Tony Gloeggler

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I visit, maybe, once a month,
We still sit at opposite ends
of the table. Ice cracks
as warm soda pours, scrambles
cubes. We pass pot roast, mashed
potatoes, salt and pepper. Knives
scratch against forks, lips
smack. You think the Yankees
need more pitching. For once,
you might be right. Guidry
is getting old and Righetti
keeps letting late innings leads
disappear. You ask about work,
wonder when my next raise is due.

Mom says there’s plenty, goes
into the kitchen to refill
the serving dishes. You change
chairs, move closer to me. Elbows
on the table, one hand plays
with scattered crumbs. The other
picks up a napkin, squeezes it
into a small tight ball. Your throw
hits the kitchen wall, misses
the pail and falls to the floor.
You stop me from getting up, say
“They’re cutting back at work again,
This time it could be me. I’m fifty-two.
What the hell am I supposed to do.”


Jesse and Gillian, the daughter of my long
        distance friend, both turned
eighteen in June. She’s decided to study history,
        political science at Harvard.
Her mom already misses her. Jesse graduated his special
        program. I watched the video
my ex girlfriend emailed a few times every morning
        this week: Scenes of yoga poses,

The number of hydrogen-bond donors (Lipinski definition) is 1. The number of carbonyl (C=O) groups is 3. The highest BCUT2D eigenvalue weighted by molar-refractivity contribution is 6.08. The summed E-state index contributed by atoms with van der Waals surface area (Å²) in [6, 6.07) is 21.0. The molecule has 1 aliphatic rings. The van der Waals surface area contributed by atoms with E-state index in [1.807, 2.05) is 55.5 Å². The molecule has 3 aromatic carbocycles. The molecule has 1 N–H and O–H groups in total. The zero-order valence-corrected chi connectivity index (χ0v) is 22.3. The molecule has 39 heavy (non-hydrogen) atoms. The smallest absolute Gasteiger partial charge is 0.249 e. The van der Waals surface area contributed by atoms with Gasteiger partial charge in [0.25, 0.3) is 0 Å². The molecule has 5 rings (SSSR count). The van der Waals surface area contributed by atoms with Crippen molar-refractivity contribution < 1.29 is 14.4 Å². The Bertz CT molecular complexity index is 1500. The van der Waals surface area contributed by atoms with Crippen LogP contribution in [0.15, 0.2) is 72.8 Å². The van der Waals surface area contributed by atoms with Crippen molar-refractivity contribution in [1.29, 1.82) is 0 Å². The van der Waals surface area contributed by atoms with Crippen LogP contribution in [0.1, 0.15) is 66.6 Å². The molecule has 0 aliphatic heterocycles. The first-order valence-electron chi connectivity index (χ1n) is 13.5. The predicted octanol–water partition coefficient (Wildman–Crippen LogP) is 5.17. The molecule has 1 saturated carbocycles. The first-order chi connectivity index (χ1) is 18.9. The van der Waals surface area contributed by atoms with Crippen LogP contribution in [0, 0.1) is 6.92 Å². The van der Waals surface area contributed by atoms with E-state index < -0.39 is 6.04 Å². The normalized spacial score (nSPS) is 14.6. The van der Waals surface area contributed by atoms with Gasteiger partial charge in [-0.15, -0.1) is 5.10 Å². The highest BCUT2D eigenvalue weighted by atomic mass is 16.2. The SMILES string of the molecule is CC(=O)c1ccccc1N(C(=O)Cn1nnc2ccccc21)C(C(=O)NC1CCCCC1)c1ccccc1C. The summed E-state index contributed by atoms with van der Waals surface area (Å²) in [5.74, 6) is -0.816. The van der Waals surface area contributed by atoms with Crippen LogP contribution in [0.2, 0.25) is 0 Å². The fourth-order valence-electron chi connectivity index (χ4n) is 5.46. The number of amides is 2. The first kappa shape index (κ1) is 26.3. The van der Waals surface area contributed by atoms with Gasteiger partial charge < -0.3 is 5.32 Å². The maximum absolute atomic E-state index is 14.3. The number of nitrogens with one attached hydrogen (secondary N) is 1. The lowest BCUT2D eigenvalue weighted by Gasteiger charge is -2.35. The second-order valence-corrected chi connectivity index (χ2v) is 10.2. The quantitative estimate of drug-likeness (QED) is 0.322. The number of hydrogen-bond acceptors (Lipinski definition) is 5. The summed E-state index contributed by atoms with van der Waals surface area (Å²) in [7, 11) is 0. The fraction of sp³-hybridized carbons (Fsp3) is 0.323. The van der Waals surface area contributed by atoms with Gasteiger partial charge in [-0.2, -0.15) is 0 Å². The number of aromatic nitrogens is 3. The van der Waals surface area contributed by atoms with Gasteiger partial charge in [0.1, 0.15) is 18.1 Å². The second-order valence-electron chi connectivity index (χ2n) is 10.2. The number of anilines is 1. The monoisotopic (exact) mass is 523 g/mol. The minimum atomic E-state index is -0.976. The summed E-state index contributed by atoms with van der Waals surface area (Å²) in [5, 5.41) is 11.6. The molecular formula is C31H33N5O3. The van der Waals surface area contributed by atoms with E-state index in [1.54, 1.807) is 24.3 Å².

his art exhibit at a local gallery, counselors, teachers
        and students wishing him all the luck
in the world, saying how much they’ll miss him as he sat
        on a low slung hammock and a Cat
Stevens song played. He’s spending the weekend at a Water
        Park and he’ll start regular high school
this September with two workers shadowing him down
        hallways, through classrooms.

At eighteen, I was lost and living in my parents’ basement,
        fighting with my father, wondering
how many years I could kill in college before I was forced
        to find a job I’d hate for the rest
of my life. I was happiest running full court and pitching
        stickball at the schoolyard, listening
to Dylan, writing in spiral notebooks, trying to find the perfect
        words to say to Julia Jordan, a place
in the world to belong. Like Jesse, like Gillian, like you. Day after
        every damn lonely, blessed day.


Tony Gloeggler is a life-long resident of New York City and have managed group homes for the mentally challenged for over 35 years. His work has appeared in Rattle, Chiron Review, New Ohio Review, Mudfish, Spillway and Main Street Rag. His full length books include One Wish Left (Pavement Saw Press 2002) and Until The Last Light Leaves (NYQ Books 2015). His next book What Kind Of Man, will be published by NYQ Books in late 2018.